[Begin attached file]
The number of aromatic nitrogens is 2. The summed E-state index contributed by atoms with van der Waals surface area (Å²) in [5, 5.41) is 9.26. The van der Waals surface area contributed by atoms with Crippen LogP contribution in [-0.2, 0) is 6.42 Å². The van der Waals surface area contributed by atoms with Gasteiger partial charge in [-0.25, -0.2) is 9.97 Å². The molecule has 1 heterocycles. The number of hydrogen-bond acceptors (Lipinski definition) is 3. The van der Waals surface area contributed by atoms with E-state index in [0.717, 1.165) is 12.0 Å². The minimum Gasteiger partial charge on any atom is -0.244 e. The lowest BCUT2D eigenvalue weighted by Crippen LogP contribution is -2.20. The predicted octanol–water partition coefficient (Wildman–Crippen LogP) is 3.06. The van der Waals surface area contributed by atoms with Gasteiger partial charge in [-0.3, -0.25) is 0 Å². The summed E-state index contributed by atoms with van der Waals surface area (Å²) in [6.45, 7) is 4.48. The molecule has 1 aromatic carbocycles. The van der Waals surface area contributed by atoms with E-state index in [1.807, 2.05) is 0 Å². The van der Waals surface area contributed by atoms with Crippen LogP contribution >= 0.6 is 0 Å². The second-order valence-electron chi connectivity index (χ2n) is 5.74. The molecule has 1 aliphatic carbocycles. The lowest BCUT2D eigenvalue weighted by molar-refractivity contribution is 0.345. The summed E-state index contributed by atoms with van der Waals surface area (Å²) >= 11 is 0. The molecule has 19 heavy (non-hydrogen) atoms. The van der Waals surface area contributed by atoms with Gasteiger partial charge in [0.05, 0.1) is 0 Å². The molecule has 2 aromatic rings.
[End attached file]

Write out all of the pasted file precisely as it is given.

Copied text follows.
The number of aromatic nitrogens is 2. The summed E-state index contributed by atoms with van der Waals surface area (Å²) in [5, 5.41) is 9.26. The van der Waals surface area contributed by atoms with Crippen LogP contribution in [-0.2, 0) is 6.42 Å². The van der Waals surface area contributed by atoms with Gasteiger partial charge in [-0.25, -0.2) is 9.97 Å². The molecule has 1 heterocycles. The number of hydrogen-bond acceptors (Lipinski definition) is 3. The van der Waals surface area contributed by atoms with E-state index in [0.717, 1.165) is 12.0 Å². The minimum Gasteiger partial charge on any atom is -0.244 e. The lowest BCUT2D eigenvalue weighted by Crippen LogP contribution is -2.20. The predicted octanol–water partition coefficient (Wildman–Crippen LogP) is 3.06. The van der Waals surface area contributed by atoms with Gasteiger partial charge in [-0.3, -0.25) is 0 Å². The summed E-state index contributed by atoms with van der Waals surface area (Å²) in [6.45, 7) is 4.48. The molecule has 1 aromatic carbocycles. The van der Waals surface area contributed by atoms with E-state index in [1.807, 2.05) is 0 Å². The van der Waals surface area contributed by atoms with Crippen LogP contribution >= 0.6 is 0 Å². The second-order valence-electron chi connectivity index (χ2n) is 5.74. The molecule has 1 aliphatic carbocycles. The lowest BCUT2D eigenvalue weighted by molar-refractivity contribution is 0.345. The summed E-state index contributed by atoms with van der Waals surface area (Å²) >= 11 is 0. The molecule has 19 heavy (non-hydrogen) atoms. The van der Waals surface area contributed by atoms with Gasteiger partial charge in [0.05, 0.1) is 0 Å². The molecule has 2 aromatic rings.